Child Development: Theories and Critical Perspectives provides an engaging and perceptive overview of both well-established and recent theories in child and adolescent psychology. This unique summary of traditional scientific perspectives alongside critical post-modern thinking will provide readers with a sense of the historical development of different schools of thought. The authors also place theories of child development in philosophical and cultural contexts, explore links between them, and consider the implications of theory for practice in the light of the latest thinking and developments in implementation and translational science.
Early chapters cover mainstream theories such as those of Piaget, Skinner, Freud, Maccoby and Vygotsky, whilst later chapters present interesting lesser-known theorists such as Sergei Rubinstein, and more recent influential theorists such as Esther Thelen. The book also addresses lifespan perspectives and systems theory, and describes the latest thinking in areas ranging from evolutionary theory and epigenetics, to feminism, the voice of the child and Indigenous theories.
The new edition of Child Development has been extensively revised to include considerable recent advances in the field. As with the previous edition, the book has been written with the student in mind, and includes a number of useful pedagogical features including further reading, discussion questions, activities, and websites of interest.
Child Development: Theories and Critical Perspectives will be essential reading for students on advanced courses in developmental psychology, education, social work and social policy, and the lucid style will also make it accessible to readers with little or no background in psychology.
Table of Contents
1. Ways of knowing about development 2. From Darwin to DNA: biologically-based theories of development 3. A rainbow is more than the sum of its colours: beginnings of organicism 4. The child as philosopher 5. From Oedipus to attachment: the Freudian legacy 6. Mechanism: the whole is equal to the sum of its parts 7. Dialecticism: the child developing in a social world 8. The historic event: contextualism 9. Sociocultural influences on development 10. Systems theories 11. Listening to different voices 1: feminism and developmental psychology 12. Listening to different voices 2: the voices of children 13. Towards theoretical integration 14. The theory-practice nexus Appendix 1: Some historical milestone relevant for developmental psychology Appendix 2: Discussion questions, activities and selected websites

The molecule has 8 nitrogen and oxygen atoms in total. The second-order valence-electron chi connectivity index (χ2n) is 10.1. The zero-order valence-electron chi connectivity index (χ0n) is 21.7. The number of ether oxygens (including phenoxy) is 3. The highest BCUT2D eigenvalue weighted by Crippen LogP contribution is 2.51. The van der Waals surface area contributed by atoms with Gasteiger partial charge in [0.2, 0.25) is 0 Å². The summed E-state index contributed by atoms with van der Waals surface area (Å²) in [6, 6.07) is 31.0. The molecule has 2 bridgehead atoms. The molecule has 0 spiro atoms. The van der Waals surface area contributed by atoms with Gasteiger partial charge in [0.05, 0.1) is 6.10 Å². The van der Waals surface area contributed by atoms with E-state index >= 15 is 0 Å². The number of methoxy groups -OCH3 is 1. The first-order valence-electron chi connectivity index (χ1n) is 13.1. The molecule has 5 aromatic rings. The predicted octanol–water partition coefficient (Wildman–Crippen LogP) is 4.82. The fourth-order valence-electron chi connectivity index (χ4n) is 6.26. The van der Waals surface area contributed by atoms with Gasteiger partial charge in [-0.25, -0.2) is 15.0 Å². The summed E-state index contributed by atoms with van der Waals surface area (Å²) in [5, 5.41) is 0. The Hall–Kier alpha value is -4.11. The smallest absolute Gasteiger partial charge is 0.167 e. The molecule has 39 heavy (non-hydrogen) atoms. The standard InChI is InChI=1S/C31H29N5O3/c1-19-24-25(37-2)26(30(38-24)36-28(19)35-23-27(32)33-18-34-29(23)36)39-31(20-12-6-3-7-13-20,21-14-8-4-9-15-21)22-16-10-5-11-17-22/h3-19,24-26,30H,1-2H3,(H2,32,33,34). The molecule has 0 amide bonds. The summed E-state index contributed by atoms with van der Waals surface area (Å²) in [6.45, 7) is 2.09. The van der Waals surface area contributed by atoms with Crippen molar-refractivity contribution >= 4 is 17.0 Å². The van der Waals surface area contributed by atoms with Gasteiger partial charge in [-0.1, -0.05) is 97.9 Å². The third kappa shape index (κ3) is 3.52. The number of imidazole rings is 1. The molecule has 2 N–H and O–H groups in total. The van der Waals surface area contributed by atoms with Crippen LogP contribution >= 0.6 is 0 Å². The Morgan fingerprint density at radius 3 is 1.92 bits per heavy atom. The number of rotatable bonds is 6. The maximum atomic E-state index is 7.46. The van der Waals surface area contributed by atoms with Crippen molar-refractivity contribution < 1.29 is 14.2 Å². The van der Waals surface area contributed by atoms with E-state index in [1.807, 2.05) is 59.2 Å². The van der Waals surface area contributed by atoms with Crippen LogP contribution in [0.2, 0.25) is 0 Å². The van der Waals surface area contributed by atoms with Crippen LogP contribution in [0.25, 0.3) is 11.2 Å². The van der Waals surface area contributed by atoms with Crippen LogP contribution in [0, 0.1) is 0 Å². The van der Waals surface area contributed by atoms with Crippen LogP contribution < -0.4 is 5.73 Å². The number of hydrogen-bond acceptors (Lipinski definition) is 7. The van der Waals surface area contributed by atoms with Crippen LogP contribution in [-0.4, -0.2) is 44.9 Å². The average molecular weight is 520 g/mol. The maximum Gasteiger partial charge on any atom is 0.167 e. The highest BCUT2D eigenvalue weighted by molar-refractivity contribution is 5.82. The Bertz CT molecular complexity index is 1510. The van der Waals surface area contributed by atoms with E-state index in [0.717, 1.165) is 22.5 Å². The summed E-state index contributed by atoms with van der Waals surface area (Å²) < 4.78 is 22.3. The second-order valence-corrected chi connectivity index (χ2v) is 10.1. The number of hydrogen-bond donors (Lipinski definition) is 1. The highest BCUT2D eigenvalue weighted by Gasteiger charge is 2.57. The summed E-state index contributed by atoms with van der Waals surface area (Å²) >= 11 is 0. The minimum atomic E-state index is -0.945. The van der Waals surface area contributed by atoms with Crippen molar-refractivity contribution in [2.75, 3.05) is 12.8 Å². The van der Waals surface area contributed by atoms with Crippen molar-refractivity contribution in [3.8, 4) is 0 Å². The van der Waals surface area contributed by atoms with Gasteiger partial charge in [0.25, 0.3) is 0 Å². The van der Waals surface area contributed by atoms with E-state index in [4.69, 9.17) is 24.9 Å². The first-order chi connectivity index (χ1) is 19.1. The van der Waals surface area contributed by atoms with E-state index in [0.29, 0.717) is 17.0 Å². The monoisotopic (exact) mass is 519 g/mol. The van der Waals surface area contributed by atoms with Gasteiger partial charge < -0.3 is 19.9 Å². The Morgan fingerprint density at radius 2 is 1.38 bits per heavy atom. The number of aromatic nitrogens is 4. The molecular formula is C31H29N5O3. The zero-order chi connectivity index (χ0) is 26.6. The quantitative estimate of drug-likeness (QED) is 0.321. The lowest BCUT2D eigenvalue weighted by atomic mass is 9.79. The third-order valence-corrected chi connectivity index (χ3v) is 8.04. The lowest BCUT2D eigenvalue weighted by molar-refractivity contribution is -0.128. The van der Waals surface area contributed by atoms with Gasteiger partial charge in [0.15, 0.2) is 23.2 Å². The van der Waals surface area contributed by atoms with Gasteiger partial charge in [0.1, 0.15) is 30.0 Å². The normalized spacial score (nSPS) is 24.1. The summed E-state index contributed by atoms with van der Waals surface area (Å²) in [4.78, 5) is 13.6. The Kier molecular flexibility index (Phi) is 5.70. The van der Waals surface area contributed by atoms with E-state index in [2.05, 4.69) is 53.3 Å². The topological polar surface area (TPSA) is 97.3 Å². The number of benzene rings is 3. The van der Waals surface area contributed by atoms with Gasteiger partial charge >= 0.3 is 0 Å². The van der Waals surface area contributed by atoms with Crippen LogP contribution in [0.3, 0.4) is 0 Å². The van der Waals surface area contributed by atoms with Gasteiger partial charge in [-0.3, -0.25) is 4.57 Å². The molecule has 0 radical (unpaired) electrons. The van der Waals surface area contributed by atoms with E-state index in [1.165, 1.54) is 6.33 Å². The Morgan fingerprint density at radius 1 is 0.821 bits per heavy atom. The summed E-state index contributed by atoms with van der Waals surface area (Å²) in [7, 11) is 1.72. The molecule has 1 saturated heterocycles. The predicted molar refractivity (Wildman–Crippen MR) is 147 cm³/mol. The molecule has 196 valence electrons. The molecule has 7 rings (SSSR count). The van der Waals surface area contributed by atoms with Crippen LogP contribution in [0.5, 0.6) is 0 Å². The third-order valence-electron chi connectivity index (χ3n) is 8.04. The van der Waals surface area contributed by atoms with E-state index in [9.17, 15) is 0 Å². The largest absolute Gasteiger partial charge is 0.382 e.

Rosalyn H. Shute is an Adjunct Professor in the School of Psychology, Flinders University, Adelaide, Australia, and Federation University, Ballarat, Australia. Her research expertise lies broadly in clinical child psychology and paediatric psychology/child health and wellbeing, and she is an experienced teacher of developmental psychology and clinical child/paediatric psychology.
Phillip T. Slee is a Professor in Human Development in the School of Education at Flinders University, Adelaide, Australia. He is a trained teacher and registered psychologist. His main areas of interest include childhood bullying/aggression, conduct disorders, stress and teacher education, and he has a particular interest in the practical and policy implications of his research.
‘I whole-heartedly recommend this scholarly book. The authors provide a vibrant and enquiring overview of contemporary debates in developmental psychology, with inspirational coverage of such topics as the voice of the child and the families and communities in which children grow. The book is grounded in the authors’ deep understanding of fundamental theories and their willingness to relate these to practice. This book will give generations of students the opportunity to reflect on the meaning of child development in a multi-ethnic, ever-changing social context.’ – Helen Cowie, Faculty of Health and Medical Sciences, University of Surrey, UK
‘The text is strikingly comprehensive – from historical approaches to post-modern interpretations, and with frequent citations from non-Western writing. Adept at linking various theoretical approaches, the authors include a very useful chapter on theoretical integration. A refreshing combination of theory and practice, the authors take a holistic approach, with theory serving as the underpinning for research, teaching and practice. Sophisticated and up-to-date – and highly recommended!’ – John D. Hogan, Department of Psychology, St. John's University, USA
'I was pleased to hear that this book, one that I have used for a number of years in my graduate introductory child development course, has been updated and revised. The new edition accurately reflects advances in the integration and inseparability of heredity/environment, brain/behavior, and self/other. I am very much looking forward to using and learning more from it in the coming years'. – Richard Volpe, Department of Applied Psychology & Human Development, University of Toronto, Canada
"(...) I enjoyed reading this book. Abstract and complex ideas are described in a clear and uncomplicated style, which makes it a very readable book that is detailed but not burdensome. I particularly liked the short stories, anecdotes, and poems, which clarified some of the more abstract ideas and issues. I wholeheartedly recommend this scholarly book to anyone who wants to have a comprehensive overview and critical discussion of the main theories that have been developed and an accurate picture of contemporary debates in child and adolescent psychology. As such, the book is a very good choice for a (graduate) introductory child development course." - Freek Bucx, The Netherlands Institute for Social Research, Journal of Family Theory & Review